Fall 2016: Shamus Kahn
Shamus Khan is Associate Professor of Sociology at Columbia University, where he is the director of the graduate program. He writes on culture, inequality, and elites. He is the author of Privilege: The Making of an Adolescent Elite at St. Paul’s School (Princeton), The Practice of Research (Oxford, with Dana Fisher), the forthcoming Exceptional: The Astors, the New York Elite, and the story of American Inequality (Princeton) and Approaches to Ethnography: Modes of Representation and Analysis in Participant Observation (Oxford). He directs the working group on the political influence of economic elites at the Russell Sage Foundation, is the series editor of “The Middle Range” at Columbia University Press, and the editor of the journal Public Culture. He writes regularly for the popular press such as the New Yorker, the New York Times, and serving as a columnist for Time Magazine. He is on the Governing Board of the Society of Fellows in the Humanities at Columbia University and a fellow at the New York Institute for the Humanities.
Public Humanites Lecture:
Who Attended Classical Music Concerts in the Gilded Age? Class Formation, Culture, and “Big Data” Using the New York Philharmonic Archive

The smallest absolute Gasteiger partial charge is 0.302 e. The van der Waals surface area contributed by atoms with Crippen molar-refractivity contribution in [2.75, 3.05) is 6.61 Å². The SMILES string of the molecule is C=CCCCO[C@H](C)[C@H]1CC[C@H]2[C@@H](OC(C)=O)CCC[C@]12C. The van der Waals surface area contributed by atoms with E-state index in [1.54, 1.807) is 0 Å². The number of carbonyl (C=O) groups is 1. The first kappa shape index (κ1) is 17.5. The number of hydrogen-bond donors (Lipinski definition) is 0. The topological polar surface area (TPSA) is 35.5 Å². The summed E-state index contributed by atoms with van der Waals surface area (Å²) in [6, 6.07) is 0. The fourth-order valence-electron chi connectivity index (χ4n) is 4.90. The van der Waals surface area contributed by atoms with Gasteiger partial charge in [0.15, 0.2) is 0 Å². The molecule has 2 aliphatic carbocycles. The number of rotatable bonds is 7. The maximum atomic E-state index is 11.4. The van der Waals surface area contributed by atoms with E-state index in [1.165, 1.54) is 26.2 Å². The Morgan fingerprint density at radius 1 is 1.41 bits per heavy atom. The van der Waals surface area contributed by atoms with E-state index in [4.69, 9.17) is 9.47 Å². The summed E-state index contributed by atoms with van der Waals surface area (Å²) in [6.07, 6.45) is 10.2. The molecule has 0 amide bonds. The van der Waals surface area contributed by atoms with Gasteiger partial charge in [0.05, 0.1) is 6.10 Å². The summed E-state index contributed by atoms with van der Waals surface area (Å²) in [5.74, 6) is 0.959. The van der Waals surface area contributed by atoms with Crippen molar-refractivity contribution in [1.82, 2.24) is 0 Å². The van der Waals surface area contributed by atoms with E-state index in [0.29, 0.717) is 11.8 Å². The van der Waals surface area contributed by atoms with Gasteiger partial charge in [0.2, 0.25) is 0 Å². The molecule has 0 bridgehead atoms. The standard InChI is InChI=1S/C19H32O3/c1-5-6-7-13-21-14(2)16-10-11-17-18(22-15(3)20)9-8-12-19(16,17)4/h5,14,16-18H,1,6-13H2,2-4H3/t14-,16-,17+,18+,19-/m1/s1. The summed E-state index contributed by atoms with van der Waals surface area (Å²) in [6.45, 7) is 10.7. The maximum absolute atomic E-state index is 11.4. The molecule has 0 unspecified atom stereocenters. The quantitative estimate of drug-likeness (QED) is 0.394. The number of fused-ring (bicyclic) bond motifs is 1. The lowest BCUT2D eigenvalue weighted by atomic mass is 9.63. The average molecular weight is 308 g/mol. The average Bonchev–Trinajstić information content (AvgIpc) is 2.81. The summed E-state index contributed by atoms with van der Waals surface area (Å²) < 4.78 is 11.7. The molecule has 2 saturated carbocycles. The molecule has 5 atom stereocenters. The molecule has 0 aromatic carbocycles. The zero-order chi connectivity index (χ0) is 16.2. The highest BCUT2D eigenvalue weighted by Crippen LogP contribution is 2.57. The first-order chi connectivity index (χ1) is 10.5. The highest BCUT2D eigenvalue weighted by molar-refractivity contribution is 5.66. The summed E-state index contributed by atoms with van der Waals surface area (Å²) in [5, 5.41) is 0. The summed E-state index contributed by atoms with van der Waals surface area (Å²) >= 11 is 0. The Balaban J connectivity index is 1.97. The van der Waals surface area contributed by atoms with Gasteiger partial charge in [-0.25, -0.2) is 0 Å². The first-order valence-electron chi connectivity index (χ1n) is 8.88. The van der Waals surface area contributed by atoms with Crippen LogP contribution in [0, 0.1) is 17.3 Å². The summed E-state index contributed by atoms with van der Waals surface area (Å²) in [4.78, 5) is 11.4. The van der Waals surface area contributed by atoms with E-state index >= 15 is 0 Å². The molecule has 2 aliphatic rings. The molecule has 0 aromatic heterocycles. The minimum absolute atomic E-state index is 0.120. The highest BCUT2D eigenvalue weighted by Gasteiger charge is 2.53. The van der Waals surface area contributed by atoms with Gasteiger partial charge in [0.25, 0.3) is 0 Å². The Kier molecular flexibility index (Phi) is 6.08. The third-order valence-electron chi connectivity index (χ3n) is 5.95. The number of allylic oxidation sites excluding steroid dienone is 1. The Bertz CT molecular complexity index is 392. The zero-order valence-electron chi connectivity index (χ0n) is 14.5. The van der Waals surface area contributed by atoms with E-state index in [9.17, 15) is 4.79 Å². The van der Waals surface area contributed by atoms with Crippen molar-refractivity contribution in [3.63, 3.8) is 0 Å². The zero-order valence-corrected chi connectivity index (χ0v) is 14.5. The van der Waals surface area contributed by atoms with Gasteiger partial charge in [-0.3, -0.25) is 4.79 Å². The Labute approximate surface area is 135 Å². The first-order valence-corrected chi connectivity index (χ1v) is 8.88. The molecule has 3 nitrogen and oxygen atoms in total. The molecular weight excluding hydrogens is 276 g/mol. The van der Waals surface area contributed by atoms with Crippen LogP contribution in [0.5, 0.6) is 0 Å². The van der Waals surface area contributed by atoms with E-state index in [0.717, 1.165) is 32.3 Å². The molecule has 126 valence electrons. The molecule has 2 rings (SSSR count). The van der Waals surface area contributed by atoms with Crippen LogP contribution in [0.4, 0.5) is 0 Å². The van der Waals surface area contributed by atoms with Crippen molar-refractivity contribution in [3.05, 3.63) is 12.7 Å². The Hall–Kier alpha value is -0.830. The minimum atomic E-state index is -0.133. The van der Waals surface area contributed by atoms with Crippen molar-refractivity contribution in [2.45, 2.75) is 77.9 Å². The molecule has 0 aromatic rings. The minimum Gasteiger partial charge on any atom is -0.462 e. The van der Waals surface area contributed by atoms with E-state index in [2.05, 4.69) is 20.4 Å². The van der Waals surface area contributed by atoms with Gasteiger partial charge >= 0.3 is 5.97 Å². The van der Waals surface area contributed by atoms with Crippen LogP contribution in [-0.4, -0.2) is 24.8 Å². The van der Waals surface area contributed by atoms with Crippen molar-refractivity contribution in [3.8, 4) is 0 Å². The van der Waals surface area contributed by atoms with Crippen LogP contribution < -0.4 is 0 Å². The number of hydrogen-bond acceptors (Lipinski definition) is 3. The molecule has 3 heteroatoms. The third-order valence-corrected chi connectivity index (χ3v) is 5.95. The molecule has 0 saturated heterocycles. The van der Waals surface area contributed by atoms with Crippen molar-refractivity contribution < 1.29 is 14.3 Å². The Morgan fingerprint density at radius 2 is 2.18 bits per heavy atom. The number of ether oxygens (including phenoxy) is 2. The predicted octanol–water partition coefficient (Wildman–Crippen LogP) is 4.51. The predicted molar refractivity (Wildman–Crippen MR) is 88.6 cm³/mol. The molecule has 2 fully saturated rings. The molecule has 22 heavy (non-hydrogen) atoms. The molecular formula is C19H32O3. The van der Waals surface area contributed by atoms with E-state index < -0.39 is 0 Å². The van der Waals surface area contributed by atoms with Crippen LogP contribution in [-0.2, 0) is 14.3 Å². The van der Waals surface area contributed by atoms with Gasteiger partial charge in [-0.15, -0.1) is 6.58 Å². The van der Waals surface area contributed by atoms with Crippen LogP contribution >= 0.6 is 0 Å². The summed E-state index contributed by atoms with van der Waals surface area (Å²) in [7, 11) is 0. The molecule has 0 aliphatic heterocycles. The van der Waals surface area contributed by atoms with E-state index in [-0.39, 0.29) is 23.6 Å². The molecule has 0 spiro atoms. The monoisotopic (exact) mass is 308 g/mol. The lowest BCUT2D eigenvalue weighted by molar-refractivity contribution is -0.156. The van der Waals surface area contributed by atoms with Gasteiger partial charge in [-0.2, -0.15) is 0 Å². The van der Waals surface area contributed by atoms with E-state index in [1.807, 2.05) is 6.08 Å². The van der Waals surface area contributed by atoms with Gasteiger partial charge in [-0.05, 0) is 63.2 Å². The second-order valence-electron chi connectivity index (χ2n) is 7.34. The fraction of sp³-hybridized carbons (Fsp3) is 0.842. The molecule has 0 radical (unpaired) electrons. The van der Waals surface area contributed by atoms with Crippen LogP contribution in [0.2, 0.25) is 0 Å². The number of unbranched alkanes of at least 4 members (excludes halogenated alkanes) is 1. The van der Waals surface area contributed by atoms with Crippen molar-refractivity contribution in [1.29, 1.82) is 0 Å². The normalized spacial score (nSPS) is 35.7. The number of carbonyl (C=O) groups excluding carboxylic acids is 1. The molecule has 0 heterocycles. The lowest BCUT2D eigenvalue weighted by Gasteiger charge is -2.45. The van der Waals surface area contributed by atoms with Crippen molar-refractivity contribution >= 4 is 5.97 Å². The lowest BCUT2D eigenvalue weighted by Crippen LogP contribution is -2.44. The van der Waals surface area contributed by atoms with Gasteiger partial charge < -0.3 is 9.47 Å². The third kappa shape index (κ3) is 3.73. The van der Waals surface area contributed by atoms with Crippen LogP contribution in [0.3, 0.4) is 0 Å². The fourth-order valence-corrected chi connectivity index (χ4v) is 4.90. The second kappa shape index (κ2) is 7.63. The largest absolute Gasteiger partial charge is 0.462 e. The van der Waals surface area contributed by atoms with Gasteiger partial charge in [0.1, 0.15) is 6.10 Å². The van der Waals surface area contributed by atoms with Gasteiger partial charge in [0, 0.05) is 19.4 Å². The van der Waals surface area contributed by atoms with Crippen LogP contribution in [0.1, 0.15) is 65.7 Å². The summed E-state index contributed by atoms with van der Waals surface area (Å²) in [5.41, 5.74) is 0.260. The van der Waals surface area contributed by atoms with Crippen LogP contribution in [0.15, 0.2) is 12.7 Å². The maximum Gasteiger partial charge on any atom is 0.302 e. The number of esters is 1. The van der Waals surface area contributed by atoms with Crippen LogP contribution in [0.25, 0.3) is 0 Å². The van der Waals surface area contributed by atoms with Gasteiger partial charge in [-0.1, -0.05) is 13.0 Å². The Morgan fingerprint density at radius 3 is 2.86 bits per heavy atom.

Thursday, October 20, 2016 @ 5:30pm, Conrad A. Elvehjem Building, L140
The Gilded Age was the key period of class formation in the United States. Cultural institutions played a central role in this process. Historians, cultural critics, and social scientists have argued that such institutions, like orchestras, helped consecrate “high culture” through the exclusion of non-elite audiences. Drawing upon a unique database of subscribers to the New York Philharmonic, this talk challenges this story, showing how during the Gilded Age the Philharmonic opened up to new members. Through a combination of historical analysis and “big data” we see a complex relations between social closure, social openness, and the dynamics of inequality in the Gilded Age.